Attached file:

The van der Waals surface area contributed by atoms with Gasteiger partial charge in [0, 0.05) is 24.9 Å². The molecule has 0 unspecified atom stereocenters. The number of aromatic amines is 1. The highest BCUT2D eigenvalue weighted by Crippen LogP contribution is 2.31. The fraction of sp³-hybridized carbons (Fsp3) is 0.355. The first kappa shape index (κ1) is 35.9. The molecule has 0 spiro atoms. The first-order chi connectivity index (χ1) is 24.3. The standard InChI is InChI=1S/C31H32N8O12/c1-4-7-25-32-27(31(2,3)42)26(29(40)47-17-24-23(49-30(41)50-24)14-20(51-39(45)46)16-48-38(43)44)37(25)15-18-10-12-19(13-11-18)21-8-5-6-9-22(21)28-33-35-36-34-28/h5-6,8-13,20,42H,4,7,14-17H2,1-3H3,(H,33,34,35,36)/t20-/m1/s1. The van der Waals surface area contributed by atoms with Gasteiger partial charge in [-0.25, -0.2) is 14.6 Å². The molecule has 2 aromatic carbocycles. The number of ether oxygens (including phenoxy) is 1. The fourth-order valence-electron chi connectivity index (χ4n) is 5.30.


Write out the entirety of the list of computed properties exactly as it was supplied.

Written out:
The van der Waals surface area contributed by atoms with Gasteiger partial charge in [0, 0.05) is 24.9 Å². The molecule has 0 unspecified atom stereocenters. The number of aromatic amines is 1. The highest BCUT2D eigenvalue weighted by Crippen LogP contribution is 2.31. The fraction of sp³-hybridized carbons (Fsp3) is 0.355. The first kappa shape index (κ1) is 35.9. The molecule has 0 spiro atoms. The first-order chi connectivity index (χ1) is 24.3. The standard InChI is InChI=1S/C31H32N8O12/c1-4-7-25-32-27(31(2,3)42)26(29(40)47-17-24-23(49-30(41)50-24)14-20(51-39(45)46)16-48-38(43)44)37(25)15-18-10-12-19(13-11-18)21-8-5-6-9-22(21)28-33-35-36-34-28/h5-6,8-13,20,42H,4,7,14-17H2,1-3H3,(H,33,34,35,36)/t20-/m1/s1. The van der Waals surface area contributed by atoms with Gasteiger partial charge in [-0.25, -0.2) is 14.6 Å². The molecule has 2 aromatic carbocycles. The number of ether oxygens (including phenoxy) is 1. The fourth-order valence-electron chi connectivity index (χ4n) is 5.30.